By removing the remnants of poorly managed human activity and introducing proper stewardship of the Petersburg Breakthrough property, the Trust improved the health of threatened wildlife with effective habitat rehabilitation and bettered human well-being with mitigative measures for water quality and the expansion of walking trails. 

Fortifying the Bluffs at Fort Blakeley

Located along the Tensaw River, Fort Blakeley was the site of one of the last battles of the Civil War. In 2020, the Trust facilitated funding from the American Battlefield Protection Program for The Conservation Fund’s purchase of 60 acres where a crucial assault led by the U.S. Colored Troops occurred during the battle.

This land, the Blakeley Bluffs, was transferred to the University of South Alabama through a conservation easement to conduct archaeological investigations regarding the site’s significant role in African American history while restricting future development.  

Rising above the Tensaw River, the Blakeley Bluffs provide an exceptional example of the intersection between historical and environmental conservation.
Rising above the Tensaw River, the Blakeley Bluffs provide an exceptional example of the intersection between historical and environmental conservation. Keith West/University of Alabama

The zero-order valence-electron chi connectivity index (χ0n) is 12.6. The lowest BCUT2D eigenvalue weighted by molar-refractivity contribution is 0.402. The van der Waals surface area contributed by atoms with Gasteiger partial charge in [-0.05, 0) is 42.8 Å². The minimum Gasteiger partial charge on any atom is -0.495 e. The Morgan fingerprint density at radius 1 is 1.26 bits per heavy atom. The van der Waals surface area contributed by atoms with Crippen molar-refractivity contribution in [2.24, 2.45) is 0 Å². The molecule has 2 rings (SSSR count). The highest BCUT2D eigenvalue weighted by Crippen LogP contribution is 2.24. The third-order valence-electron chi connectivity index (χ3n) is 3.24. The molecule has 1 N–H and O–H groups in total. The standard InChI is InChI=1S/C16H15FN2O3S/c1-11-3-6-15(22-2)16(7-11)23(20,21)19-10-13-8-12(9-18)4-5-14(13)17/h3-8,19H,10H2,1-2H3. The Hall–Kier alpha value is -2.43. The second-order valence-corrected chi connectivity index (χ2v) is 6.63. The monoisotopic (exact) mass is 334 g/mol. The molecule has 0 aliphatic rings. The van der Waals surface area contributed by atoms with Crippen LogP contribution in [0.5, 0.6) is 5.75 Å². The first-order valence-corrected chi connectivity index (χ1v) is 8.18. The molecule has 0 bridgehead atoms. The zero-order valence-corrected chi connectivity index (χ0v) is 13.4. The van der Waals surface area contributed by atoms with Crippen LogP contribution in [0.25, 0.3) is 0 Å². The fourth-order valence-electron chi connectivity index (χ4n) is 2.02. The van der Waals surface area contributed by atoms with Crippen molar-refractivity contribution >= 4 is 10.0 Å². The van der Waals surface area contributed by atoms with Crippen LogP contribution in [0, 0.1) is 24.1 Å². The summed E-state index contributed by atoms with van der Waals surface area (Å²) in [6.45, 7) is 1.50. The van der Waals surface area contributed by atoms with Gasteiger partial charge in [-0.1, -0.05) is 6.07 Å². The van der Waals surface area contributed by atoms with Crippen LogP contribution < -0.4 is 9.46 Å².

Containing hardwood cove ravines, blackwater swamps and pine uplands, as well as some of the highest bluffs in Alabama, these broad cliffs overlooking the water are a unique resource combining historical, archaeological and scientific value. The property’s ravines consist of some of the area’s best-preserved forests, and contain diverse plant species including lilies, hibiscus, orchids and rare Alabama dahoon holly.

Fort Blakeley demonstrates how battlegrounds are not static but constantly providing valuable educational and ecological functions that enhance our understanding of history and allow natural environments to safely flourish and grow.

Battlefields Mean Ecosystems

From increasing carbon sequestration to improving water quality, removing invasive species to assisting endangered creatures, encouraging sustainable agriculture to creating equitable access to outdoor spaces... the fight to preserve American battlefields protects our shared history and planet. Innovative solutions are required in the battle against environmental and climate threats. But when these efforts help promote the health and happiness of current and future generations — who can serve as stewards and supporters of these sites and their historic and ecological resources — it is easy to see how worthwhile the continuous fight is.


Don Sniegowski
Preserving History, Protecting Nature
Our mission does more than safeguard history, it can also play a hand in the preservation and conservation of natural resources.